To be sure, more recently presidential retirement has seemed less exciting and less partisan. Jimmy Carter’s post-presidency has been dedicated to humanitarian causes, including helping to eliminate the Guinea worm scourge in Africa and building houses for the less fortunate under the auspices of Habitat for Humanity. But Carter has also stayed involved in U.S. affairs, negotiating on peace missions and criticizing presidents of both parties for how they handled foreign policy — most recently, Obama, for failing to close Guantanamo Bay. Bill Clinton remained politically active through his foundation work, but also in party politics. In elevating the ambitions of his spouse, Hillary Clinton, former president Clinton left a deeper imprint on the Democratic Party.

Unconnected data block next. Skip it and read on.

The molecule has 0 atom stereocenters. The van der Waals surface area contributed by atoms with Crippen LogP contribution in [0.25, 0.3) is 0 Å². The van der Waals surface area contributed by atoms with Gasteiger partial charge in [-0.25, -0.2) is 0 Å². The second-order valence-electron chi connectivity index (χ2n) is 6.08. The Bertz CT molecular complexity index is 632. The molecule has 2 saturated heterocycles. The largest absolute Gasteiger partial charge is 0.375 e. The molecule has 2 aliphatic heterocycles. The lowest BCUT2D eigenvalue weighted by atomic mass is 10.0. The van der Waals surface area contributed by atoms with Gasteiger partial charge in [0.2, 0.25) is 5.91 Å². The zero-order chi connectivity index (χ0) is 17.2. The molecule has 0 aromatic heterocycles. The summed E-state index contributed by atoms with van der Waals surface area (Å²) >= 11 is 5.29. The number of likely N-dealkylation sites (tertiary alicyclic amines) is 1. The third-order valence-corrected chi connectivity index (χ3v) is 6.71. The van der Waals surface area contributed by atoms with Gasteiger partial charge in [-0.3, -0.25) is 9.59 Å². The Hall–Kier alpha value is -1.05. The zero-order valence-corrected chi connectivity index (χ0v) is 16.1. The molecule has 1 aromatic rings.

What is norm-breaking is that Obama is one of the few modern presidents who left office with substantial political support, despite losing his “third term.” Lyndon B. Johnson, Richard M. Nixon and George W. Bush all left office with below-majority support in the last presidential approval poll taken while they were in office; Nixon, of course, resigned, and Johnson chose not to seek reelection in 1968. Gerald R. Ford, Jimmy Carter and George H.W. Bush left the White House because they failed to win reelection. Like Obama, Ronald Reagan might have remained politically active in his post-presidency, but he suffered from Alzheimer’s disease during the last 10 years of his life.

2. Respected ex-presidents can help shape policy and party.